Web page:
Turtles and rivers after the glaciers melted
North American glaciers receded following the last Ice Age; as the ice melted, river systems swelled with the meltwater, became inter-connected and then became disconnected as flows decreased. Likewise, populations of aquatic animals and fish that were also once connected during long periods of abundant water and higher flow, became disconnected when those glacial flows decreased. Over time, this separation caused speciation – long periods of isolation brought the separation into distinct species with distinct genetic profiles in separate river systems. The study of the ways that biology so closely follows geography is known as zoogeography. An endemic aquatic species is one confined to a single river system. Many scientists working in Southeastern U.S. rivers and streams have traced these patterns of speciation in native fish, and Mississippi’s coastal plain rivers provide big “laboratories” for turtle and fish zoogeography studies.
In general, the presence of multiple endemic turtle species tells us that despite what we’ve done to cause harmful impacts to the Pearl, or other rivers, with damming and urban pollution, these endemic species have managed to persist since the end of last Ice Age. They’re still yielding clues to their biological history. The Pearl, the Pascagoula and the rivers of the Mobile Bay drainage each contain two endemic map turtles that tell the story of speciation in the rivers of the Southeast, a region known globally as an aquatic biodiversity hotspot for fresh water mussels, snails, crayfish, turtles and fish.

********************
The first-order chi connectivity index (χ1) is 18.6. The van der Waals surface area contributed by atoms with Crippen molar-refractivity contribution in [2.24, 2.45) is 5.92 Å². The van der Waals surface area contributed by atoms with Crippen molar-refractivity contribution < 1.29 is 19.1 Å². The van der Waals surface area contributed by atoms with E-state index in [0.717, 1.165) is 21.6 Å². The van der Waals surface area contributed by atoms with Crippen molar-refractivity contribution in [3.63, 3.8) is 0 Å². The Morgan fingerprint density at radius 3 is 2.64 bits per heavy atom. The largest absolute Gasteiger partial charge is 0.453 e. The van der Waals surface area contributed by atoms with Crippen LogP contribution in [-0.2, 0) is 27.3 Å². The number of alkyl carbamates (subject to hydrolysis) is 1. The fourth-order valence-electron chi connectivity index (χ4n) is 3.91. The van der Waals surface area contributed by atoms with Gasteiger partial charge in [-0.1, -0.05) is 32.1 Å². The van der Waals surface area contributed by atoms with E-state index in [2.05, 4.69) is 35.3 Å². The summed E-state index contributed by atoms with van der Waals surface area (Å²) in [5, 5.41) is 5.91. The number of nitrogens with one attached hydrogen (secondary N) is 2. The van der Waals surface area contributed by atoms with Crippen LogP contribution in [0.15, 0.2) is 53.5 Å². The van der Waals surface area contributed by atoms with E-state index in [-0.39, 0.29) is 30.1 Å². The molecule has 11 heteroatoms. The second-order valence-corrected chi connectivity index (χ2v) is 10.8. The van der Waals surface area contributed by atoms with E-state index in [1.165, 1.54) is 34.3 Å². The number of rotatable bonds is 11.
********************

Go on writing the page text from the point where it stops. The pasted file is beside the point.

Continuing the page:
The turtle research published in 2010 gave us more insights into how the Pearl and Pascagoula Rivers inform zoogeography, and the recent population studies show the Pearl map turtle, at least, probably needs help. The ball is now in the court of the US. Fish and Wildlife Service to determine what kind of protection the Pearl and Pascagoula map turtles receive.
Andrew Whitehurst is Healthy Gulf's Water Program Director and covers Mississippi wetlands and water issues.
Cite: "Population status of the megacephalic map turtles Graptemys pearlensis and Graptemys gibbonsi and recommendations regarding their listing under the U.S. Endangered Species Act." in press. Peter V. Lindeman, Ashley G. Gibson, Will Selman, Robert L. Jones, Cybil C. Huntzinger, and Carl P. Qualls